Festival Worship - Youth Sunday
- Ryan and Graciela
Highlights from Ryan's Sermon:
We humans are responsible for the caretaking of our planet, as we, with our large and complex cerebral cortices, are the prevailing species with the power to decide the fate of this cherished Earth. However, we humans have not done as we should. We have greedily consumed more and more global resources as the animals suffer and the environment withers away like paper on fire….
There is little time left to fix climate change, and the first through third verses [of 1Thessalonians 5] talk about the restrictions of time we know all too well. As verse 3 says, “There is peace and security, then sudden destruction will come upon them, as labor pains come upon a pregnant woman, and there is no escape.” According to recent studies from U.N. scientists and researchers, the deadline for correcting this fatal course is 2030. That’s only a decade away…
There is still some hope if we work rigorously and set ambitious goals. Then may we will have a chance. There are many things being done to help set us on the right track. For example, the Green New Deal. This is a collection of bills that will help shape our future and set realistic goals for the 2030 deadline. It also faces the fear driving people away from climate change and clean energy, which is the fear that blue-collar workers will lose their jobs if fossil fuel companies are driven away… If we get the message across effectively to enough people that the Green New Deal has a solid plan for minimizing the impact of the switch to renewable and clean energy, then we can also greatly increase the chance that it will have a future…
Not only do we have human-made incentives for the future consequences of climate change to contend with, but also God, who wants us to fix this issue. We are the caretakers of this world with all the preeminence of our human intellect, and therefore it would be entirely shameful if we then could not be able to handle something so simple as taking care of the very place we live. Verse 11 [of 1 Thessalonians 5] says, “Therefore encourage one another and build one another up, just as you are doing.” This is key to our success in the fight against climate change.
Highlights from Graciela's Sermon:
It seems pretty reasonable to think that in a world slowly decaying at our hands, hope for the future would be scarce and unfounded. But the Bible gives us reason to think otherwise. It writes about sudden destruction coming inevitably, undeniably (check!). And it may appear that there is no escape (check!). But in this catastrophic situation God also gives us a way out. The scripture doesn’t suggest anything easy,but does have faith in God’s people to turn around the mess they’ve made…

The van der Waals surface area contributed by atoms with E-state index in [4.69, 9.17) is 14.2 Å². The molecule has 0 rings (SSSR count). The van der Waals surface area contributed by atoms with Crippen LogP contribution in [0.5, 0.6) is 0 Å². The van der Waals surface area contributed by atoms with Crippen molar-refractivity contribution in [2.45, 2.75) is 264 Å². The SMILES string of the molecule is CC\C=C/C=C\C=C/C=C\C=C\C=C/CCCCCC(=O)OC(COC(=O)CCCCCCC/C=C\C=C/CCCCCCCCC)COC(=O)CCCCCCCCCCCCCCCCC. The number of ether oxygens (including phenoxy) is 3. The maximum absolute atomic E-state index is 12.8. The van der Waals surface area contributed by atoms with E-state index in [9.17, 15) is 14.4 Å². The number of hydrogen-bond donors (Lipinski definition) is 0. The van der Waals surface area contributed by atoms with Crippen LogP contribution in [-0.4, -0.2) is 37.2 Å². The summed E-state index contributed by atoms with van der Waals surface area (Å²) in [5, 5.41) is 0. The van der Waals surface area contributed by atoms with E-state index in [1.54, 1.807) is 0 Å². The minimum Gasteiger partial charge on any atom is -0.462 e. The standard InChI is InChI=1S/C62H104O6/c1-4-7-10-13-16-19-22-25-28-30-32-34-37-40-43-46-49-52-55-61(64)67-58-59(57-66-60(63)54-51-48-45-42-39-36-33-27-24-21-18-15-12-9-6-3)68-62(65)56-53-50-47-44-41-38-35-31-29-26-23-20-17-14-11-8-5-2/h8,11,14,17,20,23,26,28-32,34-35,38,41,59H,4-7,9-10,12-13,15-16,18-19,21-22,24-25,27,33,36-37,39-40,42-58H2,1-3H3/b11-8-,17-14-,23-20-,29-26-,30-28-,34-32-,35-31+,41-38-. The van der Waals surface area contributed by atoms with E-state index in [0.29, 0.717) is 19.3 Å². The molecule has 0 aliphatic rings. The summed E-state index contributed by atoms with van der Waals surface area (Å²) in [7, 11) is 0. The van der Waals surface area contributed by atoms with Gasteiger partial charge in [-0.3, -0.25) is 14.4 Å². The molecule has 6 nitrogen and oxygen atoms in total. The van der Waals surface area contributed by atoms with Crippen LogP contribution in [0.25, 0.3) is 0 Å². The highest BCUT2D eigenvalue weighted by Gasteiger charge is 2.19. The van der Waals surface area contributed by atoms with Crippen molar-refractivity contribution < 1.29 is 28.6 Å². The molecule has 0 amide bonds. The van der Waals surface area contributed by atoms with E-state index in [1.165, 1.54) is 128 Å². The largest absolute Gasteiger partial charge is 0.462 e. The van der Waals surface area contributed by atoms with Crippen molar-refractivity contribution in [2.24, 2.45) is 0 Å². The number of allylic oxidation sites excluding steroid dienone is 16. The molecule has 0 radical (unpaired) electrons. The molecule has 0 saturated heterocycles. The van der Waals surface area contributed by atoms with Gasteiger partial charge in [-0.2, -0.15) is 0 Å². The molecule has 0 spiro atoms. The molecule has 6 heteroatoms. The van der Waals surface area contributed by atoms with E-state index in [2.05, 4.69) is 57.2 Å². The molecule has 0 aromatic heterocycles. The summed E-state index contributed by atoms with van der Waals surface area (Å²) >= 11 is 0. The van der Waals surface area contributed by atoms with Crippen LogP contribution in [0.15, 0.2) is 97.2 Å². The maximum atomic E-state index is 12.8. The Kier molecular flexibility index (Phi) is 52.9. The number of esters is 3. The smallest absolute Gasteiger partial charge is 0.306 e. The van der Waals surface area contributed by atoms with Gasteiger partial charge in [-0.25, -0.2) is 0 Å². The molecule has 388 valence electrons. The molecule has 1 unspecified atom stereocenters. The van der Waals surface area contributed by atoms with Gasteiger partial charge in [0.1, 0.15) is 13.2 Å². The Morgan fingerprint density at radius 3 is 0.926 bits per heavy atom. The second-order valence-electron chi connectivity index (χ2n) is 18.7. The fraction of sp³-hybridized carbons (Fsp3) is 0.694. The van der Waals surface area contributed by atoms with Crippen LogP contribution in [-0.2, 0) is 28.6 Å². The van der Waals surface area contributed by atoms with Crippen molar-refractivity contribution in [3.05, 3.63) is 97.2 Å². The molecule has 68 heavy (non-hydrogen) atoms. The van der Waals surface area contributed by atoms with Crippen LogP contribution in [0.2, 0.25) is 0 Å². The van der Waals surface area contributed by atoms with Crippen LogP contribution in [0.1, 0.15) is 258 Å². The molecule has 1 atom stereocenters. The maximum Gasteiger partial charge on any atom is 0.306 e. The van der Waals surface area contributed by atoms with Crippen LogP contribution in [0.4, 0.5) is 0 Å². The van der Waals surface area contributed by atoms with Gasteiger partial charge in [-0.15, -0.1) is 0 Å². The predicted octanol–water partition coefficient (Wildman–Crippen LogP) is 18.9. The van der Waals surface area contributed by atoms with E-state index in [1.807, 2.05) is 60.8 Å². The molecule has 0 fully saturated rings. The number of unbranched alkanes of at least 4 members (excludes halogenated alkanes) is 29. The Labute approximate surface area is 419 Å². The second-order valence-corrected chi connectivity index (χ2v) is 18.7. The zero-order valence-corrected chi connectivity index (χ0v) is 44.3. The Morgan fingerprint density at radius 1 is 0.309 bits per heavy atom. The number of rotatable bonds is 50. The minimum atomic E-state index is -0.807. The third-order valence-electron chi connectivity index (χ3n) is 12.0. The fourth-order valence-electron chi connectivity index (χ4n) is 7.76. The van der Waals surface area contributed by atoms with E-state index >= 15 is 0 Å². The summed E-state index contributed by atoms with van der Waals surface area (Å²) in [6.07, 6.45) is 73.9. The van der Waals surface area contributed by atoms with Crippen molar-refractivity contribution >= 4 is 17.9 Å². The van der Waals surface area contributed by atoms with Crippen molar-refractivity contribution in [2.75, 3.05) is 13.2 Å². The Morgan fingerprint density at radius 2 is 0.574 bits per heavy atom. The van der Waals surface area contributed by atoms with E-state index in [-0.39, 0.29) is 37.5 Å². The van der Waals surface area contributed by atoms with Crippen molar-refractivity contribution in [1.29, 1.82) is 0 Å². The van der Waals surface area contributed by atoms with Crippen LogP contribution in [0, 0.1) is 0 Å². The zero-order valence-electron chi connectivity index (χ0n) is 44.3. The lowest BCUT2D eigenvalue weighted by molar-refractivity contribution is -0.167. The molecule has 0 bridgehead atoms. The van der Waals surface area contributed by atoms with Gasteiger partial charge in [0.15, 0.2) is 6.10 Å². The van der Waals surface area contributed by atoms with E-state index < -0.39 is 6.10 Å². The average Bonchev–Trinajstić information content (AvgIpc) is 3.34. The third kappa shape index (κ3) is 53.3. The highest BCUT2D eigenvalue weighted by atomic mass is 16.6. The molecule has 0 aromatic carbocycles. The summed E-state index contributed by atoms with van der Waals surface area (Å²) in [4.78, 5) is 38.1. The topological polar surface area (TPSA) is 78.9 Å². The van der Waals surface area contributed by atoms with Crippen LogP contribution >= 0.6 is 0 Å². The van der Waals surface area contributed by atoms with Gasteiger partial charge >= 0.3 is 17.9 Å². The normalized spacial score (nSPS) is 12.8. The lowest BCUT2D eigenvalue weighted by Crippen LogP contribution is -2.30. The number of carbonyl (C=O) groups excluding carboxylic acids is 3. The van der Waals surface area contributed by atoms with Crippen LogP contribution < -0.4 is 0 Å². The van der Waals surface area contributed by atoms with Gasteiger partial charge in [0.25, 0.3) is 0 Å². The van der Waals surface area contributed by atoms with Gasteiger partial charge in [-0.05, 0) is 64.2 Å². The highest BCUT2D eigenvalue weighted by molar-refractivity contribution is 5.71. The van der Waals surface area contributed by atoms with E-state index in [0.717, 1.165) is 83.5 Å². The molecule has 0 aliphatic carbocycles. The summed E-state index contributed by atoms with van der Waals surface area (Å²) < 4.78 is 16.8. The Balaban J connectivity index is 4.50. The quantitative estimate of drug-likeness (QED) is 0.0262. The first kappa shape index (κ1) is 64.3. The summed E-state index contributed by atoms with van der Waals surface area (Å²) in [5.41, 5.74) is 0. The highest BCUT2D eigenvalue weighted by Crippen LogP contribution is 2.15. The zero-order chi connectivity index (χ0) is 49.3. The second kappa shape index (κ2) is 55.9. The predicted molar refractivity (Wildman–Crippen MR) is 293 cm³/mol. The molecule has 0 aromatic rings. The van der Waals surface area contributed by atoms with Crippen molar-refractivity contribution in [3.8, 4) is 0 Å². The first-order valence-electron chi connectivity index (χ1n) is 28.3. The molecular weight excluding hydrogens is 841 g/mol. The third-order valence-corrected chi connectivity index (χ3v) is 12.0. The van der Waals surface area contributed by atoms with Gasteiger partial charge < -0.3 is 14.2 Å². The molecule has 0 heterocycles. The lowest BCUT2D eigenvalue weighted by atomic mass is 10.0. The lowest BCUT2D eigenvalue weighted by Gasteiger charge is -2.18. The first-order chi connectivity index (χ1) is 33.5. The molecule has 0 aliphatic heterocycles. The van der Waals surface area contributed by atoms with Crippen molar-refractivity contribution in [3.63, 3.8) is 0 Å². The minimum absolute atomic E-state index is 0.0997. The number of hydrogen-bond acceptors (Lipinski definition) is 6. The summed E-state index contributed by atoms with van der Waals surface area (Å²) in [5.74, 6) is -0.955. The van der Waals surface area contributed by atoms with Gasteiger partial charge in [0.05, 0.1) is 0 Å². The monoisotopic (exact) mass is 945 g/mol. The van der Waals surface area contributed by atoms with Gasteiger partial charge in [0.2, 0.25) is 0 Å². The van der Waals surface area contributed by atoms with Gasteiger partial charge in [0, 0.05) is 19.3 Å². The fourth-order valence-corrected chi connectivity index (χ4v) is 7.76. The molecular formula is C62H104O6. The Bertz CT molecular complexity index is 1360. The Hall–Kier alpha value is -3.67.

As youth, we have a unique position in this struggle to save the earth. We may not have all that much power or money, but we do all have skin in the game. Because at the point when the damage we will have done to the earth is said to be irreversible, I will only be in my 20s and most of the rest of our youth group will still be in college. Our lives will have barely started, and yet the life of our home, planet Earth, will be coming to a premature end.
Only recently have humans started to focus on the devastation they have wrought for the past few generations, and we can not go fast enough, as coal and natural gas companies continue to pump inconceivable amounts of greenhouse gases into our environment.
And even though God calls on us, as Christians, to take action against this destruction, it will likely take more than a few angry worshippers to turn around what all of the world
has done, which is why at the end of our passage, God also gives one last piece of advice. God says to encourage one another to build up our strength against this seemingly invincible opponent. As much as we may like to be the ones responsible for saving the world from utter destruction, we have to look to each other and form a united front to have a chance…
But on a smaller scale, we are all part of the fight, armed with our breastplates of faith and love, and our helmets of hope of salvation and don’t each need big tech companies or national projects to do our part. As the scripture says, God didn’t put us here to be destroyed. We have all the tools we need to reach salvation, if we just put them to use.
A few weeks ago I saw the poster out in coffee hour with the updated motto for recycling, that was to: Refuse, reduce, repair, reuse, rot…. And if all else fails, then recycle. If we all encourage each other to do things like this together, I think then we’ll be following God’s instructions and living in the light.